Can police commandeer your car? Suppose you are driving when suddenly a police officer stands in front of your car, saying, “Get out! I am commandeering this vehicle.” Perhaps, this is one of those Hollywood duties you do as a citizen, or maybe not.
Do you comply, or more pertinently, should you comply with the police officer?
Can police commandeer your car?
In many states, for example, California, you are obligated to comply with a law enforcement officer who properly identifies themselves and requests your help to:
- Prevent a crime
- Arrest a suspect
- Recapture an escaping arrestee or prisoner
If you decline to help, you may be fined according to your state laws if your ground for defense is not reasonable.
It is not common for the police to commandeer vehicles but when they do not have the proper resources to enforce the law, they are forced to do so.
The state actor or police officer will call upon you to go after fugitives or catch a fleeing suspect. This will require them to use your vehicle to further their efforts.
Courts may as well uphold the cause of the police having to commandeer your car. In extraordinary occasions of immediate and impending public danger, your car is needed.
However, the public danger needs to be “immediate”, “imminent”, and “impending”. The emergency needs to be extreme and imperative, such that will not admit delay or that mandates extreme power.
A cop chasing a suspect on foot technically has the right to request your car. Nonetheless, it could be considered theft under criminal statutes.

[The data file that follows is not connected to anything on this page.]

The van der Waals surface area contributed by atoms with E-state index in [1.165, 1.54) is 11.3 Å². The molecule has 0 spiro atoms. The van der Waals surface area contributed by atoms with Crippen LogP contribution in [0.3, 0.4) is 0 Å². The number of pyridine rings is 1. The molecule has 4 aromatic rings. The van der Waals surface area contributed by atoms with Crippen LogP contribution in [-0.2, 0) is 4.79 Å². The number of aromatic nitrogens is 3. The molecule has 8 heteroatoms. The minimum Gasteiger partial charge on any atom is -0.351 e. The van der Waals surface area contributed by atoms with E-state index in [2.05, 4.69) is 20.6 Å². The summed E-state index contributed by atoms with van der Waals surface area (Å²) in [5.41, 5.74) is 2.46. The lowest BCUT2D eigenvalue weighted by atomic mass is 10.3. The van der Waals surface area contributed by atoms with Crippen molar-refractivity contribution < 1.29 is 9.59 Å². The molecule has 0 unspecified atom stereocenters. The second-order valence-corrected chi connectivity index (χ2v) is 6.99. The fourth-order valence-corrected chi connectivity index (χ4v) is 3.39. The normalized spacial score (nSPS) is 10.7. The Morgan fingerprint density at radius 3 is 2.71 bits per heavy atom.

There is, however, a defense of necessity under criminal statutes. When there is a necessity, there has to be an imminent and substantial danger.
The police will also use the defense of exigent circumstances to commandeer your car in hot pursuit of someone who committed or is committing a crime.
Therefore, if the police can commandeer your car will depend on the circumstances.
What if your commandeered car is destroyed?
The main problem is what to do if your car is damaged or destroyed in the process it was commandeered.
You may be able to find a remedy in trespass under civil law – chattels or conversion.
A chattel refers to any movable personal property, and being commandeered out of your car for a substantial amount of time is considered a trespass.
Conversion refers to the taking of a person’s property and damaging or destroying it.
Generally, the police have immunity from being sued, except they act in negligence. Suppose a cop commandeers your vehicle and blows it up during a high-speed chase, it may be considered gross negligence.
If all measures, including reporting to your local police, fail, your insurance may cover any vehicle damage.
Should you stop and let the cop take your car?
Whether or not you should stop to let a police officer take your car is up to you.
However, it is not common for police officers to commandeer cars. And if your car is damaged in this unlikely situation, ensure to contact a reputable insurance coverage attorney to get compensated.